“With house prices rising at the fastest pace in 17 years, it is becoming even more difficult for first-time buyers to get on the ladder,” she argued.

“That means more and more people are between properties, usually in short-term lets with short-term needs.

“Of course, rental furniture also caters to those in their own properties who like to change up their interior style often.

“And, since we’ve all been stuck inside for the past year and a half, more homeowners are growing bored of their interiors and are opting for a fresh new look.

“Consumers are becoming more rental savvy with new platforms making it easy to rent”

“With rental furniture, you can do this without the hefty price tag.”

Declining levels of property ownership had persuaded Made.com to experiment with leasing furniture to customers. Chief executive Philippe Chainieux said at the time that people were now renting things.

“They don’t want to spend as much money if they are not somewhere permanent but they do aspire to own nice things, so we are working out how to respond to that demand in a sustainable way,” he had said.

Made.com told Retail Gazette that “it may be something we consider in the future but at this time there are no plans for this to be an option”.

The online retailer is not the first furniture specialist to consider rentals. Swedish giant Ikea announced plans for a furniture rental service in February, among other avenues to help diversify its business model and revenue streams.

In 2019, Ikea said it wanted to roll out furniture rental to 30 different markets – but the UK was not included in the list. This could indicate that the British consumer was looking for more than just renting furniture.

An Ikea spokesperson told Retail Gazette: “We are currently not planning to roll out the service in the UK and Ireland, focusing instead on other Circularity initiatives, such as our recently launched BuyBack scheme, whereby Ikea stores buy back unwanted furniture from customers and re-sell as second-hand.

“With furniture leasing, we’re testing a more circular way to use Ikea furniture. The goal is to improve flexibility for customers, extend the life of products and reduce waste by enabling the same product to have several lives.

“Globally, seven Ikea countries have been involved in furniture leasing tests, and we’ve trialled different subscription models for business customers and students.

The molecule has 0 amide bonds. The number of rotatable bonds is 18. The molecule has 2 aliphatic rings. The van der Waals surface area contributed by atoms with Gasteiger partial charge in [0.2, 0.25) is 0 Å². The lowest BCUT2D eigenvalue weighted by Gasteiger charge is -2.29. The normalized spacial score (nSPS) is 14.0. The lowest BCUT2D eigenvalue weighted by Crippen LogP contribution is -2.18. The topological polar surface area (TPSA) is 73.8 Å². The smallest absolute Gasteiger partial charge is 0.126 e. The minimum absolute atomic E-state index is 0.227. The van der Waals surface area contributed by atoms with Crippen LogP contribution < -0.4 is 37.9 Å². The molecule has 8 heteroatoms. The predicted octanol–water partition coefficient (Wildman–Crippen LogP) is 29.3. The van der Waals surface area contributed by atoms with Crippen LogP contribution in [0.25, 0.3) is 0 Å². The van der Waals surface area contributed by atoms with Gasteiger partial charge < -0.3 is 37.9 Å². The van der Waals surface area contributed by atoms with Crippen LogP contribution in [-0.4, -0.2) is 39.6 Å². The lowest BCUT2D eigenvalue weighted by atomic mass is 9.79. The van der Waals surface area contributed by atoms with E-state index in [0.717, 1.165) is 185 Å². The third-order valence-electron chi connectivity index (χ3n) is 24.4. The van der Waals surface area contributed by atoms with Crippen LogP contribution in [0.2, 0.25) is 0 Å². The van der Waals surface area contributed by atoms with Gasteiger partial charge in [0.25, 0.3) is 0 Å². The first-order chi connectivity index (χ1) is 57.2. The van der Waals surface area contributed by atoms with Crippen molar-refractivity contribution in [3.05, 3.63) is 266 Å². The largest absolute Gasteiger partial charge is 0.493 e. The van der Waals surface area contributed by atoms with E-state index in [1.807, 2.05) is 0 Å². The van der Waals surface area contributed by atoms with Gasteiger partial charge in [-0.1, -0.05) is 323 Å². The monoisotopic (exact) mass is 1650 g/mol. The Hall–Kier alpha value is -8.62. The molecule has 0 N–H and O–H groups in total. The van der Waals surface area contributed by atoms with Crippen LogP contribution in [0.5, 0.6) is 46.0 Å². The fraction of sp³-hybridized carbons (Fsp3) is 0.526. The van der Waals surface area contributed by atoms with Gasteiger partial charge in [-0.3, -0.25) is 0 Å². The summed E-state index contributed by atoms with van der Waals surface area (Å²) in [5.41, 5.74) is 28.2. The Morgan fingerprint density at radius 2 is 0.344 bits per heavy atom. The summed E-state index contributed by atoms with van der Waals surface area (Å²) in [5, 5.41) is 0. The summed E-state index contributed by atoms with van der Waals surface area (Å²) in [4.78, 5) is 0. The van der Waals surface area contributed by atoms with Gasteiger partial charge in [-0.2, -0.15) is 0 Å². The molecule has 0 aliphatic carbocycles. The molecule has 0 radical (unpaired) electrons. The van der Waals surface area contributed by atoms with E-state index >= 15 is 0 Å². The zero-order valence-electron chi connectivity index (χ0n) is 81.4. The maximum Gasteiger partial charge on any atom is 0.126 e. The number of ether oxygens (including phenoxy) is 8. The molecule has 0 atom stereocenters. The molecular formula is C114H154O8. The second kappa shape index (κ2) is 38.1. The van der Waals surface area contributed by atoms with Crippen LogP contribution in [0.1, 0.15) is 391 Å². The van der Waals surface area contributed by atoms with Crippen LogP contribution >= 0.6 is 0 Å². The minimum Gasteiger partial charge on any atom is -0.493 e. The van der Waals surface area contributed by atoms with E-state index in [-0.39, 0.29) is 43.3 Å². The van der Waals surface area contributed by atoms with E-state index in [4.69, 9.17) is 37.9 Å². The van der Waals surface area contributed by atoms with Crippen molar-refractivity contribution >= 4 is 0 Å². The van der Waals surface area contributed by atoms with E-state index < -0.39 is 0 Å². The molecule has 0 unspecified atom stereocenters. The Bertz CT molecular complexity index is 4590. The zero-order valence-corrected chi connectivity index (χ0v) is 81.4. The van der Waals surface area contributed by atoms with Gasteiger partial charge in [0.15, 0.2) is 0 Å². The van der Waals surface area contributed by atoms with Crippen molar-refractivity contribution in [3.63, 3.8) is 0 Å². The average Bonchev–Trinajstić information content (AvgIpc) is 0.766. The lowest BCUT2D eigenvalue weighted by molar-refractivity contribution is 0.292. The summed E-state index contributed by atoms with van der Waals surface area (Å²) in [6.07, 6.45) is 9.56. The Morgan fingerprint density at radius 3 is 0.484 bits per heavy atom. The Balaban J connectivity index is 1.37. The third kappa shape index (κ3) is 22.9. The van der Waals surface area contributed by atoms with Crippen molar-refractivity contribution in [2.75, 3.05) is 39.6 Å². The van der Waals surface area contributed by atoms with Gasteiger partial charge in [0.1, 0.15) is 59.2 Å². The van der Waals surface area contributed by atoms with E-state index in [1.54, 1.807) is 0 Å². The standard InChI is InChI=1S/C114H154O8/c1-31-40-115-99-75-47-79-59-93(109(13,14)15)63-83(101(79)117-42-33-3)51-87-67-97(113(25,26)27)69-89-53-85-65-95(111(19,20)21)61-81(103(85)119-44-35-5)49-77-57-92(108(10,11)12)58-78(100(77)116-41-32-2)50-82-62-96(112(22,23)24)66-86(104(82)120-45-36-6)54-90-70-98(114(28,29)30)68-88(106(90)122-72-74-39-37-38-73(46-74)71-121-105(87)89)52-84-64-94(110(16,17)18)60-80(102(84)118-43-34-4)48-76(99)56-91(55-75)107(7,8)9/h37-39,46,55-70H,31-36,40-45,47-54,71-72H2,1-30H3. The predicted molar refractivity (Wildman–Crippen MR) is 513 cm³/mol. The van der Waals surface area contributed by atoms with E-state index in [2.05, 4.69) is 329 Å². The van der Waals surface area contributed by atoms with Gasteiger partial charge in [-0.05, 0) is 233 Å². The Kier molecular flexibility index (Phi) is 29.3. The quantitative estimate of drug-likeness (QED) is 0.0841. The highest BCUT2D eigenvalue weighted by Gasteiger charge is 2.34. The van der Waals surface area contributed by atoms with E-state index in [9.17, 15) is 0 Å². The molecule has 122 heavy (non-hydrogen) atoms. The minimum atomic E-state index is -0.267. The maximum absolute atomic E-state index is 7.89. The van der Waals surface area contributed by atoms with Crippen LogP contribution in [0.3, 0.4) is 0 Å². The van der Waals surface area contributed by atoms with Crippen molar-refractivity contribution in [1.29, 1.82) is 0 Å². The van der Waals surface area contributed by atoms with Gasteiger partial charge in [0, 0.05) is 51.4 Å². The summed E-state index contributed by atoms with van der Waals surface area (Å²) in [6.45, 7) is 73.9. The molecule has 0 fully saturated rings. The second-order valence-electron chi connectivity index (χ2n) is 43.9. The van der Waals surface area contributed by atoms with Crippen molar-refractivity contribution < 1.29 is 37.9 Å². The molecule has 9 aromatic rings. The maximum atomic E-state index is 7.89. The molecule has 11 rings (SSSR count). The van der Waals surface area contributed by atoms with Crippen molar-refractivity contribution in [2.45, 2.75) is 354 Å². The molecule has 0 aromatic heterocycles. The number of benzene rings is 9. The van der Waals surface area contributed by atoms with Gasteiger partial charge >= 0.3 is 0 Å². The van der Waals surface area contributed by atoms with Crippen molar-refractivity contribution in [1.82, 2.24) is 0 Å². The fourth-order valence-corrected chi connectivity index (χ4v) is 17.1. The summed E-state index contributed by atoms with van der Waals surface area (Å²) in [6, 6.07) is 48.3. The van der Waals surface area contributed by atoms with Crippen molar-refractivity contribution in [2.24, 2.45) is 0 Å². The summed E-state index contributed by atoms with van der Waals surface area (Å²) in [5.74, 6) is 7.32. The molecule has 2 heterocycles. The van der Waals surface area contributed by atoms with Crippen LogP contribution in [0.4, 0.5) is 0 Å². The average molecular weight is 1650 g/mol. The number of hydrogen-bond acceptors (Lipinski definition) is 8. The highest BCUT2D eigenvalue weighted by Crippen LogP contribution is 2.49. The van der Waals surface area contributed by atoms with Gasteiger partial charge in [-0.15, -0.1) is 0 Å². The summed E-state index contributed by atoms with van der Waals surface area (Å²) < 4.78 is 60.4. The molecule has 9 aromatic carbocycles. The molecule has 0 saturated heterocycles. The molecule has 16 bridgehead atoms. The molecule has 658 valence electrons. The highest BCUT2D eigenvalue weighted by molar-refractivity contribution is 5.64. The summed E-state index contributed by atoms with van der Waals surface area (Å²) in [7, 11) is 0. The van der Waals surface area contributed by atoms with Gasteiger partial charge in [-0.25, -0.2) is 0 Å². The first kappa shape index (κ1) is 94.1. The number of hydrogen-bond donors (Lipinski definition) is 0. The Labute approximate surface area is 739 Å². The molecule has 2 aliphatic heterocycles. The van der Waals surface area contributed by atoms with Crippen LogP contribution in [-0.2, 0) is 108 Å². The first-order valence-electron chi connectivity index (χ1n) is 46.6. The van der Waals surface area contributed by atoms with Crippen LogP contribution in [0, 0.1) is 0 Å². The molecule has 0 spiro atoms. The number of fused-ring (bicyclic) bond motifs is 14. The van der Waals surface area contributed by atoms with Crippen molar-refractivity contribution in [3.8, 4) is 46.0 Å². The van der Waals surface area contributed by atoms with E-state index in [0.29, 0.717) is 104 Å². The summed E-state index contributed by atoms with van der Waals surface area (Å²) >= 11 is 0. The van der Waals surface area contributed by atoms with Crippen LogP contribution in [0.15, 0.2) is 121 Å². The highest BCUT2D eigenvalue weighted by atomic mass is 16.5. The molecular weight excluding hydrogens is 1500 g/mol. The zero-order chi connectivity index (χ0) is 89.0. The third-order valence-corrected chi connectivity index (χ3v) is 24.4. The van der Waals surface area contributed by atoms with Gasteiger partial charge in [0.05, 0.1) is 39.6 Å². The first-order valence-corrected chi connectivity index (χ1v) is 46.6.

“The core idea is that customers lease the furniture, which we maintain and repair as needed during the leasing period. Upon return, we clean, refurbish and make the furniture ready for its next rental.”

A furniture rental service may not be for every consumer, just as fashion rental is not the choice for everyone.

Nevertheless, the delivery fees, deposit, insurance, monthly base rent, interest, online payment charges, service charge, and a host of smaller monthly fees may be enough to deter unfamiliar consumers.

However, furniture rental gives consumers the freedom and flexibility to figure out what comes next without investing too much time or money in moving or buying furniture – which is the ultimate solution for post-Covid customers.

Despite the growth, furniture rental services are arguably far from joining the acclaim of fashion rental services as renting a sofa is a much more strenuous task than renting a shirt.

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2 COMMENTS

  1. Rental furniture sounds interesting but it’s the value proposition that bothers me. How long can someone rent furniture for and what happens if it’s either returned (effectively out of date fashion) or it’s just looking worse for wear?

    Also what’s the point when people can buy furniture over X years at the likes of DFS? They’ll ask rent or buy over X years – where’s the value in that?

  2. Yes, you are right….Covid-19 has presented retailers with various challenges, mainly adapting to ongoing changing consumer demands. If you are looking for rental furniture for the short term visit Corporate Rentals. They are a wholesale provider of furniture rentals.